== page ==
Everyone Is A Future Leader


Handwriting Text Democracy Loading. Concept meaning Forecasting the future event/Jernej Furman/Flickr/CC BY 2.0

In order to vote in Indiana, a person must be a citizen of the United States and be 18 years old by the day of the election. Furthermore, the voter must live in the precinct for 30 or more days and not be imprisoned due to a criminal conviction.

It is the end of the school day. The voting booth is open for the next presidential election, and as a senior, you have one choice: Do I participate in the future of my government, or not?  The philosopher Plato once said: 

“If you do not take an interest in the affairs of your government, then you are doomed to live under the rule of fools.”

If you do not take an interest in the affairs of your government, then you are doomed to live under the rule of fools.

— Plato

Midterm elections are right around the corner. These government officials affect our lives on a daily basis with local laws affecting infrastructure, schools and the environment. If we don’t vote for the people that will change things for the better on a local level, then we have already doomed ourselves. These are all things that you need to vote for. So many people just vote for a candidate they have seen before or who has been in office for a long time. That needs to end. 

If you do nothing when you see something that needs to change politically, it will lead to an unjust government. Government is an integral part of our lives. We live under the laws that have been passed in Congress or by local city councils. You do not need to be a politician to change our government. You can be a teacher, student, or nurse. Everyone can and should be interested and involved in the government. 

Many students don’t think the government affects them. Why should I care if I don’t understand what’s going on? However, history teacher Bryon Looker understands the importance of students being involved in government. 

“Democracy is a fragile thing,” Looker said. “Historically, they are very difficult to maintain. The United States is somewhat unique in the length of our representational republic. Its future, though, is dependent upon a well-educated populace and young people (students) being involved. If our representational republic fails, then we all suffer the consequences of that failure.” Looker said.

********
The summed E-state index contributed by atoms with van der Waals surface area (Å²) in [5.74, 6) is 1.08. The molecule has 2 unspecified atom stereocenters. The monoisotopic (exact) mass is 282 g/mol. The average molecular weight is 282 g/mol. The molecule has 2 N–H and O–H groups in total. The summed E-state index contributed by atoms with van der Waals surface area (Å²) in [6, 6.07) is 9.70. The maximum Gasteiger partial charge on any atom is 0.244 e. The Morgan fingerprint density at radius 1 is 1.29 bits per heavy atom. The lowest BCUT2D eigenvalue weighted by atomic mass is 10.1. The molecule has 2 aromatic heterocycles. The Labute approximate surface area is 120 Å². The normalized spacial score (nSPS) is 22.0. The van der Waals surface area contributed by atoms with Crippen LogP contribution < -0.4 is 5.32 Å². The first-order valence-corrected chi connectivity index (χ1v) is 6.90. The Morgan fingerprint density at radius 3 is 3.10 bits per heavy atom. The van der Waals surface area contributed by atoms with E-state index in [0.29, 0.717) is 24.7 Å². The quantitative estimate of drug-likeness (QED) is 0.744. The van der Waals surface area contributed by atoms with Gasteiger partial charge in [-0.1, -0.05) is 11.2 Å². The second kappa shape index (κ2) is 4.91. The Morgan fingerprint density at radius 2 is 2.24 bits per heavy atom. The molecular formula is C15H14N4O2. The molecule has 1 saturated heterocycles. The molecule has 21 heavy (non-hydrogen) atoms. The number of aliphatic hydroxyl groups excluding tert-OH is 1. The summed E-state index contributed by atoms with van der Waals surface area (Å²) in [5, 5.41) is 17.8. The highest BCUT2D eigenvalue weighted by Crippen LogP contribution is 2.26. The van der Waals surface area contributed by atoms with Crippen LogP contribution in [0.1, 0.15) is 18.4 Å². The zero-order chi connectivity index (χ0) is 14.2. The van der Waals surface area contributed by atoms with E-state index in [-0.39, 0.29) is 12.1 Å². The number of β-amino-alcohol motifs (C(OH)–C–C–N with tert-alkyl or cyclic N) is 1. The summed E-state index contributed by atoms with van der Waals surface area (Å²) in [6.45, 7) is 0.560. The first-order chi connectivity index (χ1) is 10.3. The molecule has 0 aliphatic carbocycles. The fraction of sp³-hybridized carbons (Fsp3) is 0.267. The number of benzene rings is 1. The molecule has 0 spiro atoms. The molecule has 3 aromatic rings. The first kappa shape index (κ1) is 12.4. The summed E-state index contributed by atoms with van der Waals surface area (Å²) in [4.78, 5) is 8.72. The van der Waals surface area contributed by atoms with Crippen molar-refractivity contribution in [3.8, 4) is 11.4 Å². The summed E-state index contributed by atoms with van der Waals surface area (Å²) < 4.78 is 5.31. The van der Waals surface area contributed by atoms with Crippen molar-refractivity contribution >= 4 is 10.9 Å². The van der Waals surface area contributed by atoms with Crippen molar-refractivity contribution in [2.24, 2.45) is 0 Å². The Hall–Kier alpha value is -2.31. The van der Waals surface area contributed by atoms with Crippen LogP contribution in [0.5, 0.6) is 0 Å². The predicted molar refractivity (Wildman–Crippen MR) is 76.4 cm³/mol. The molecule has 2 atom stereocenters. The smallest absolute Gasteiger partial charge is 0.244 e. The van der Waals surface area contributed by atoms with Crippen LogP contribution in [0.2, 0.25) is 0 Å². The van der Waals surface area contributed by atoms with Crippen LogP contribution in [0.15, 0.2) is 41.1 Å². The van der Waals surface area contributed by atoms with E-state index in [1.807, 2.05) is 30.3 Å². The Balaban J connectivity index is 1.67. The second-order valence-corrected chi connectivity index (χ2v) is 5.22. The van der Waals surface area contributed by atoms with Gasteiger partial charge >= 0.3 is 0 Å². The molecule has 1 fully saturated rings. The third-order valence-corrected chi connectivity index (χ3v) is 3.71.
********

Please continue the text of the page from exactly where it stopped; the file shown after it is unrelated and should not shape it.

As seniors, you have a choice to make. Will you be involved in government and vote in the next election? It is a grueling process to watch every debate and find the candidate that you want as President of the United States. There are many parameters and there might not be any candidates that you like. It is always important to research the candidates, even if it is just by watching the debates or looking at their websites if they have one. 

The ignorance of one voter in a democracy impairs the security of all.

— John F. Kennedy said

Looker says if you want to see change, vote. 

Young people, age 18 to 29, have historically voted in smaller numbers by a wider margin than any other group,” Looker said, “In the last few election cycles, however, that has begun to change. More young people are voting today than at any other time in the last fifty years. Because of this new activism, issues that have meaning to young voters, climate and LGBTQ+ to name a few, have drawn the attention of politicians. They cannot just ignore the under-thirty group anymore. Issues always matter, and young people are very passionate about any number of them.” 

Voting is an integral part of our government system. Participating in it is the most patriotic thing you can do. Change only comes with the passion to take action. As President John F. Kennedy said, being informed secures the lives of everyone around you. 

“The ignorance of one voter in a democracy impairs the security of all,” Kennedy said.